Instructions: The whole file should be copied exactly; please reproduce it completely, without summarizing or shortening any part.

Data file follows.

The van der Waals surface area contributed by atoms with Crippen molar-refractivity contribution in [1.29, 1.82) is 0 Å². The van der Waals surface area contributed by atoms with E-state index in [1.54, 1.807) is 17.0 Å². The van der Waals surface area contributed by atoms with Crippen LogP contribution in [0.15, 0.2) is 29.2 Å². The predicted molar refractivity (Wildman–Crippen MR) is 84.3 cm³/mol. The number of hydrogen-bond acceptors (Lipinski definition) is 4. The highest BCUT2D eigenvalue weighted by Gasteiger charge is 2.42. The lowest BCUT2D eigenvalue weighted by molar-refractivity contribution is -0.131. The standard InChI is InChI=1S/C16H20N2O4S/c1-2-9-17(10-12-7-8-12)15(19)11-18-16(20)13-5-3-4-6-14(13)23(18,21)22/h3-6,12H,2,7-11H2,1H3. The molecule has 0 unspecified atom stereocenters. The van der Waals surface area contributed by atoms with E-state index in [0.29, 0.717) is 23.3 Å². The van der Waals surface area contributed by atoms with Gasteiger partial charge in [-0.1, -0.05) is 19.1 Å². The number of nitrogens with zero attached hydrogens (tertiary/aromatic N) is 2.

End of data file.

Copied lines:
The van der Waals surface area contributed by atoms with Crippen molar-refractivity contribution in [1.29, 1.82) is 0 Å². The van der Waals surface area contributed by atoms with E-state index in [1.54, 1.807) is 17.0 Å². The van der Waals surface area contributed by atoms with Crippen LogP contribution in [0.15, 0.2) is 29.2 Å². The predicted molar refractivity (Wildman–Crippen MR) is 84.3 cm³/mol. The number of hydrogen-bond acceptors (Lipinski definition) is 4. The highest BCUT2D eigenvalue weighted by Gasteiger charge is 2.42. The lowest BCUT2D eigenvalue weighted by molar-refractivity contribution is -0.131. The standard InChI is InChI=1S/C16H20N2O4S/c1-2-9-17(10-12-7-8-12)15(19)11-18-16(20)13-5-3-4-6-14(13)23(18,21)22/h3-6,12H,2,7-11H2,1H3. The molecule has 0 unspecified atom stereocenters. The van der Waals surface area contributed by atoms with E-state index in [0.29, 0.717) is 23.3 Å². The van der Waals surface area contributed by atoms with Gasteiger partial charge in [-0.1, -0.05) is 19.1 Å². The number of nitrogens with zero attached hydrogens (tertiary/aromatic N) is 2.